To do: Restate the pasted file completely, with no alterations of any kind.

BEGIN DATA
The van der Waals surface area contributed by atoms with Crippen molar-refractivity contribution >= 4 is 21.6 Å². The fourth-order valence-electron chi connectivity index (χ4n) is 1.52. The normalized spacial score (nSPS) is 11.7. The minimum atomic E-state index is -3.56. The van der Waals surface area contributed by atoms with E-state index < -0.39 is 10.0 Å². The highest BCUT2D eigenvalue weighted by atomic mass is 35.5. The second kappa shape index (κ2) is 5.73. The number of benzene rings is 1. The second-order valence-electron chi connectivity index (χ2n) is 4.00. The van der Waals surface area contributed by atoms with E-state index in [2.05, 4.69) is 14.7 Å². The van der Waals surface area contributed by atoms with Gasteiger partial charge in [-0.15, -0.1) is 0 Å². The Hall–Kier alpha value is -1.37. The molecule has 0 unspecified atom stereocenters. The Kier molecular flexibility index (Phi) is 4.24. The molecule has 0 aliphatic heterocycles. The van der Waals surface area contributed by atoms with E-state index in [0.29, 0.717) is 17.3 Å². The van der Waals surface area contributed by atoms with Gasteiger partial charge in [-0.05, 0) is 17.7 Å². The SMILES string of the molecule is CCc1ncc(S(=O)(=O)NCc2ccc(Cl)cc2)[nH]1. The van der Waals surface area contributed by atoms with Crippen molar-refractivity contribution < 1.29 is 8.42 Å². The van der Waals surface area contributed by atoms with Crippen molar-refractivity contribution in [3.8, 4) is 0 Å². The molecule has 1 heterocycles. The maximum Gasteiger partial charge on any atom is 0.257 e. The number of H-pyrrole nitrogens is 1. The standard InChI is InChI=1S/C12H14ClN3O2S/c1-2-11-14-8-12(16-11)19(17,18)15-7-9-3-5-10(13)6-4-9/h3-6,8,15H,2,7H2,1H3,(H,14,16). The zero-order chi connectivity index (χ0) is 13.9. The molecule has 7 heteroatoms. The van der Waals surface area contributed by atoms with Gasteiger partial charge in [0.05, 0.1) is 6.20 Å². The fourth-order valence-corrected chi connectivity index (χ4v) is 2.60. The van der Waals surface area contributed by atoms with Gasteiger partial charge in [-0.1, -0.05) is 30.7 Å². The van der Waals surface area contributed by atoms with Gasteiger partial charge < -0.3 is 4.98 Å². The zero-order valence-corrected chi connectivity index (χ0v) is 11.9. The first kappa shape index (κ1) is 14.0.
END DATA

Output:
The van der Waals surface area contributed by atoms with Crippen molar-refractivity contribution >= 4 is 21.6 Å². The fourth-order valence-electron chi connectivity index (χ4n) is 1.52. The normalized spacial score (nSPS) is 11.7. The minimum atomic E-state index is -3.56. The van der Waals surface area contributed by atoms with E-state index < -0.39 is 10.0 Å². The highest BCUT2D eigenvalue weighted by atomic mass is 35.5. The second kappa shape index (κ2) is 5.73. The number of benzene rings is 1. The second-order valence-electron chi connectivity index (χ2n) is 4.00. The van der Waals surface area contributed by atoms with E-state index in [2.05, 4.69) is 14.7 Å². The van der Waals surface area contributed by atoms with Gasteiger partial charge in [-0.15, -0.1) is 0 Å². The Hall–Kier alpha value is -1.37. The molecule has 0 unspecified atom stereocenters. The Kier molecular flexibility index (Phi) is 4.24. The molecule has 0 aliphatic heterocycles. The van der Waals surface area contributed by atoms with E-state index in [0.29, 0.717) is 17.3 Å². The van der Waals surface area contributed by atoms with Gasteiger partial charge in [-0.05, 0) is 17.7 Å². The SMILES string of the molecule is CCc1ncc(S(=O)(=O)NCc2ccc(Cl)cc2)[nH]1. The van der Waals surface area contributed by atoms with Crippen molar-refractivity contribution < 1.29 is 8.42 Å². The van der Waals surface area contributed by atoms with Crippen molar-refractivity contribution in [3.8, 4) is 0 Å². The molecule has 1 heterocycles. The maximum Gasteiger partial charge on any atom is 0.257 e. The number of H-pyrrole nitrogens is 1. The standard InChI is InChI=1S/C12H14ClN3O2S/c1-2-11-14-8-12(16-11)19(17,18)15-7-9-3-5-10(13)6-4-9/h3-6,8,15H,2,7H2,1H3,(H,14,16). The zero-order chi connectivity index (χ0) is 13.9. The molecule has 7 heteroatoms. The van der Waals surface area contributed by atoms with Gasteiger partial charge in [0.05, 0.1) is 6.20 Å². The fourth-order valence-corrected chi connectivity index (χ4v) is 2.60. The van der Waals surface area contributed by atoms with Gasteiger partial charge in [-0.1, -0.05) is 30.7 Å². The van der Waals surface area contributed by atoms with Gasteiger partial charge < -0.3 is 4.98 Å². The zero-order valence-corrected chi connectivity index (χ0v) is 11.9. The first kappa shape index (κ1) is 14.0.